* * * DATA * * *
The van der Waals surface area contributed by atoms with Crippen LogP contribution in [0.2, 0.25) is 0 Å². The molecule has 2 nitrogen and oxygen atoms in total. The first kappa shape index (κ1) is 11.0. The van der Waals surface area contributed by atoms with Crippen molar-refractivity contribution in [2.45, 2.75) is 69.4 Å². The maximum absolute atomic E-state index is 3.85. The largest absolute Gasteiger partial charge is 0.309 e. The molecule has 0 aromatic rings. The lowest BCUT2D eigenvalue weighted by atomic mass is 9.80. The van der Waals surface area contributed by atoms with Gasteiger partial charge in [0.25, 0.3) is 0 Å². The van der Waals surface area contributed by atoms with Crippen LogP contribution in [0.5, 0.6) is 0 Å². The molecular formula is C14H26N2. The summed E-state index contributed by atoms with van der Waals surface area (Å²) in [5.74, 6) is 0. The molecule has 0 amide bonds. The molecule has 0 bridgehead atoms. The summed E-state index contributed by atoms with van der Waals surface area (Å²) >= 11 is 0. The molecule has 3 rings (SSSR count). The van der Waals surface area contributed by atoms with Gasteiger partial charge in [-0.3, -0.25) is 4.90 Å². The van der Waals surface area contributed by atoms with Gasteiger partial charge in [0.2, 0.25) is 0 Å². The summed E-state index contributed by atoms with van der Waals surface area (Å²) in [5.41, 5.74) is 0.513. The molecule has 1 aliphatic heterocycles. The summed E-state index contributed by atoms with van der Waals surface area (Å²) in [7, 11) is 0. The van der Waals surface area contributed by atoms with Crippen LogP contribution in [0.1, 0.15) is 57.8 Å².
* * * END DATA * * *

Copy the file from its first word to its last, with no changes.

The van der Waals surface area contributed by atoms with Crippen LogP contribution in [0.2, 0.25) is 0 Å². The molecule has 2 nitrogen and oxygen atoms in total. The first kappa shape index (κ1) is 11.0. The van der Waals surface area contributed by atoms with Crippen molar-refractivity contribution in [2.45, 2.75) is 69.4 Å². The maximum absolute atomic E-state index is 3.85. The largest absolute Gasteiger partial charge is 0.309 e. The molecule has 0 aromatic rings. The lowest BCUT2D eigenvalue weighted by atomic mass is 9.80. The van der Waals surface area contributed by atoms with Gasteiger partial charge in [0.25, 0.3) is 0 Å². The van der Waals surface area contributed by atoms with Crippen LogP contribution in [0.5, 0.6) is 0 Å². The molecular formula is C14H26N2. The summed E-state index contributed by atoms with van der Waals surface area (Å²) in [5.74, 6) is 0. The molecule has 0 amide bonds. The molecule has 0 bridgehead atoms. The summed E-state index contributed by atoms with van der Waals surface area (Å²) >= 11 is 0. The molecule has 3 rings (SSSR count). The van der Waals surface area contributed by atoms with Gasteiger partial charge in [-0.3, -0.25) is 4.90 Å². The van der Waals surface area contributed by atoms with Gasteiger partial charge in [0.2, 0.25) is 0 Å². The summed E-state index contributed by atoms with van der Waals surface area (Å²) in [5.41, 5.74) is 0.513. The molecule has 1 aliphatic heterocycles. The summed E-state index contributed by atoms with van der Waals surface area (Å²) in [7, 11) is 0. The van der Waals surface area contributed by atoms with Crippen LogP contribution in [0.1, 0.15) is 57.8 Å².